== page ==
Parenting is challenging, especially in today’s post-pandemic world. It certainly wasn’t easy raising my own three daughters.
I don’t claim all the credit for their achievements, but all three grew up to be very accomplished people. Susan is the CEO of YouTube, Janet is a PhD, and Anne is the co-founder and CEO of 23andMe. They rose to the top of ultra-competitive, male-dominated professions.
When I wrote my book, How to Parent Successful People, I got so many questions about different parenting approaches. But what everyone wanted to know was, “What is it worse parenting style?”
Based on my experience and research, I believe that “helicopter parenting” is the most toxic.
What is helicopter parenting?
Helicopter parenting, sometimes called “snowplow parenting,” is when you constantly remove obstacles so your children don’t have to deal with challenges and frustrations.
This form of hyper-involvement disempowers children; Basically, you are doing everything for them and making sure their every need is met before they even know they have a need.
Studies say it also impairs children’s abilities to develop self-control, problem-solving skills, navigate conflict on their own, and create an identity separate from their parents.
Helicopter parents have the best of intentions, but the results are the opposite of what they want: they are producing children who are afraid to take risks, always need help, and lack creativity.
My friend Maye Musk, a successful model and mother of Elon Musk, agrees on the harmful effects of helicopter parenting.
He never checked his children’s homework. She couldn’t. He worked five jobs to make ends meet. When her homework required parental approval, she would have them practice her signature so they could sign for her.
“I didn’t have time,” he told me, “and it was his job.”
This is exactly what children today need: not to be controlled or overprotected, but to be allowed to take responsibility for their own lives.
Parenting styles: It’s all about finding the balance
On the other hand, parents should not go to the other extreme. Don’t send kids shopping alone when they’re five, or expect them to make dinner when they’re 10. Give them age-appropriate challenges.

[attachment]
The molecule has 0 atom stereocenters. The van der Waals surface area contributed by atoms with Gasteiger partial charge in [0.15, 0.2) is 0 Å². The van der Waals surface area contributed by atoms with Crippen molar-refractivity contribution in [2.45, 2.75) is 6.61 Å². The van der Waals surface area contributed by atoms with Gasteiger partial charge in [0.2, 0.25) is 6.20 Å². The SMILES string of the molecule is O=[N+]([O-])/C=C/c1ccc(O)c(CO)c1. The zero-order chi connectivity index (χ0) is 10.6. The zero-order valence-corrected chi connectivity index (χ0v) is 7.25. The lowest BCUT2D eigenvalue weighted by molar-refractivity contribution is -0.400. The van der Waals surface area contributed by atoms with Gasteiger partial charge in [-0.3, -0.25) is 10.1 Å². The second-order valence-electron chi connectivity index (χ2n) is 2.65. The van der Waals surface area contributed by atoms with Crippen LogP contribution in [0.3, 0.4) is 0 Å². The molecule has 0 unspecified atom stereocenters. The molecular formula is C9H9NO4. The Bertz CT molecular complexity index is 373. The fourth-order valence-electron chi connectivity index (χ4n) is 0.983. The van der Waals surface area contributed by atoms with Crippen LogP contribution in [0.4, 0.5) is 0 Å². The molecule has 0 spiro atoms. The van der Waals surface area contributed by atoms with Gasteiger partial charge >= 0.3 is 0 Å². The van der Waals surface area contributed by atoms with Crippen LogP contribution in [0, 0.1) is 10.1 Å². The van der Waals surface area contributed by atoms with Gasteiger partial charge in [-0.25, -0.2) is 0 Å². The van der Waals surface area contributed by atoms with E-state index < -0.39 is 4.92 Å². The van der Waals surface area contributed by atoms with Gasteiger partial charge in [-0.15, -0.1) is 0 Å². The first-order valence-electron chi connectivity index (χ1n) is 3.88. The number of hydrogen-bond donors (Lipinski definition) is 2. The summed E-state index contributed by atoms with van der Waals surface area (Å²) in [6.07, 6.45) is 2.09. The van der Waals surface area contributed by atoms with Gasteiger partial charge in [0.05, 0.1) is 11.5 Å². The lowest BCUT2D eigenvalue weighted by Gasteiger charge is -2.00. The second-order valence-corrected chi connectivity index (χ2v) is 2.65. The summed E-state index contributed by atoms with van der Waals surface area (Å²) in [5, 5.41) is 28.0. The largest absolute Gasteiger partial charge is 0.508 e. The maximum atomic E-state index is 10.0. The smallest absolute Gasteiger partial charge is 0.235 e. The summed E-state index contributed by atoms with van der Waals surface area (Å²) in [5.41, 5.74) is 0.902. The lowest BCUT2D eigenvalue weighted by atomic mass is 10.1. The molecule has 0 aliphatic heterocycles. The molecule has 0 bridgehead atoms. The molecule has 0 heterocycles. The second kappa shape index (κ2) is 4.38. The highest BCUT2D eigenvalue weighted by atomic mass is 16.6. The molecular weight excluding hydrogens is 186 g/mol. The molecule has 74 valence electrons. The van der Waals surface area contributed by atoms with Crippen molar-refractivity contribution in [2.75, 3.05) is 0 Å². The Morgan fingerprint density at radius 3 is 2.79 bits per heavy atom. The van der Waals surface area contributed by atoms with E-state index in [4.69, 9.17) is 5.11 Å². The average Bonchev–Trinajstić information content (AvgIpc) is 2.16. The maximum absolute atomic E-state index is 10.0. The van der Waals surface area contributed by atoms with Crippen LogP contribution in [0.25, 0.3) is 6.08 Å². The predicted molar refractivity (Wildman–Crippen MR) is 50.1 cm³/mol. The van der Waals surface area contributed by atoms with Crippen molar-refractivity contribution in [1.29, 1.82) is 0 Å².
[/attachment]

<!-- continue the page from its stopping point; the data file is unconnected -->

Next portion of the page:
The goal is for them to be proud of the work they do, a work that is theirs and theirs alone. They develop skills towards independence and will also learn to help around the house.
It could be in the kitchen cooking, for example. We all cook. Teach your child to prepare his own breakfast. They can pour cereal and milk. Older kids can make a scrambled egg. Or they can all learn to make a salad. It’s very simple: wash the lettuce, cut a tomato or avocado, add the dressing… and voila!
If your child has never cooked, he may not feel able to cook anything without someone watching him. Most children do not know how to do anything for themselves. I wish I was kidding, but I’m not.
The simple “trick” to successful parenting
Both parents and teachers can empower children to be independent thinkers, work with peers, and build self-confidence.
I recommend following TRICK, acronym for Trust, Respect, Independence, Collaboration and Kindness:
- Confidence: Trust has to start with us, the parents. When we are confident in the decisions we make, we can trust our children to take the necessary steps toward empowerment.
- Respect: Every child has a gift, and it is our responsibility to nurture it. This is the opposite of telling them who they should be, what profession to pursue and how their life should be.
- Independence: This is built on a solid foundation of trust and respect. Truly independent children are able to cope with adversity, setbacks and boredom, all inevitable aspects of life.
- Collaboration: Collaborating means working together as a family, in the classroom or in the workplace. For parents, it means encouraging children to contribute to discussions, decisions and even discipline.
- kindness: Real goodness involves gratitude and forgiveness, service to others, and awareness of the outside world.
Take a break and stop over-supervising your children. Let them help and lead. They will appreciate it, grow more independent and believe in themselves.
Start by letting your kids make decisions about what they want to do this weekend, maybe even plan something for the whole family. Imagine how empowered they will feel.
Esther Wojcicki is an educator, journalist and best-selling author “How to Raise Successful People.” She is also the co-founder of Deal, where he brings his student-centered teaching philosophy to classrooms around the world. Follow her on Twitter @EstherWojcicki.